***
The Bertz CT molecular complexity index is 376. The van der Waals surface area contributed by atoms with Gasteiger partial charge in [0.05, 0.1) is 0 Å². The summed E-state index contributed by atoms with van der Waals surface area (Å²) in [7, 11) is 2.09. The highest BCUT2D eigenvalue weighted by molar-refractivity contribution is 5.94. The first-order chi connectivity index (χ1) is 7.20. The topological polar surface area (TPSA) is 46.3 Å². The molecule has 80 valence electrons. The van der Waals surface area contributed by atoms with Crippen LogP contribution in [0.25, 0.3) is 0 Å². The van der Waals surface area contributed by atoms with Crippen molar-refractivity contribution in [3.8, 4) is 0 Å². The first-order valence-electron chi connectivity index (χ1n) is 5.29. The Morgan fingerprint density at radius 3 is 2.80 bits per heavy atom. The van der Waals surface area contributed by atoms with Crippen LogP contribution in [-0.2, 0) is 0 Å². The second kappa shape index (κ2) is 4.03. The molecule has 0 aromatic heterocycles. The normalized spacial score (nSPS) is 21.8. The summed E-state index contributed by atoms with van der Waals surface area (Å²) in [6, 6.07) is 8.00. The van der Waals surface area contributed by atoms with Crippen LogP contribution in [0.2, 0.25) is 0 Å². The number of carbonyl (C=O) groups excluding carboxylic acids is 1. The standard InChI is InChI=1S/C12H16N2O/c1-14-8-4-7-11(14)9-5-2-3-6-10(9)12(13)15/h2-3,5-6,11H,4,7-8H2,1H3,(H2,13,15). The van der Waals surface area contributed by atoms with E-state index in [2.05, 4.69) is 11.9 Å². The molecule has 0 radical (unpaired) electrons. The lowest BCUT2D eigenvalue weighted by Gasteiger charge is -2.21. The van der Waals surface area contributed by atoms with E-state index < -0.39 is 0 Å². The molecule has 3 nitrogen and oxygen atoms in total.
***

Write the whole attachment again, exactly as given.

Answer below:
The Bertz CT molecular complexity index is 376. The van der Waals surface area contributed by atoms with Gasteiger partial charge in [0.05, 0.1) is 0 Å². The summed E-state index contributed by atoms with van der Waals surface area (Å²) in [7, 11) is 2.09. The highest BCUT2D eigenvalue weighted by molar-refractivity contribution is 5.94. The first-order chi connectivity index (χ1) is 7.20. The topological polar surface area (TPSA) is 46.3 Å². The molecule has 80 valence electrons. The van der Waals surface area contributed by atoms with Crippen LogP contribution in [0.25, 0.3) is 0 Å². The van der Waals surface area contributed by atoms with Crippen molar-refractivity contribution in [3.8, 4) is 0 Å². The first-order valence-electron chi connectivity index (χ1n) is 5.29. The Morgan fingerprint density at radius 3 is 2.80 bits per heavy atom. The van der Waals surface area contributed by atoms with Crippen LogP contribution in [-0.2, 0) is 0 Å². The second kappa shape index (κ2) is 4.03. The molecule has 0 aromatic heterocycles. The normalized spacial score (nSPS) is 21.8. The summed E-state index contributed by atoms with van der Waals surface area (Å²) in [6, 6.07) is 8.00. The van der Waals surface area contributed by atoms with Crippen LogP contribution in [0.2, 0.25) is 0 Å². The number of carbonyl (C=O) groups excluding carboxylic acids is 1. The standard InChI is InChI=1S/C12H16N2O/c1-14-8-4-7-11(14)9-5-2-3-6-10(9)12(13)15/h2-3,5-6,11H,4,7-8H2,1H3,(H2,13,15). The van der Waals surface area contributed by atoms with E-state index in [2.05, 4.69) is 11.9 Å². The molecule has 0 radical (unpaired) electrons. The lowest BCUT2D eigenvalue weighted by Gasteiger charge is -2.21. The van der Waals surface area contributed by atoms with E-state index < -0.39 is 0 Å². The molecule has 3 nitrogen and oxygen atoms in total.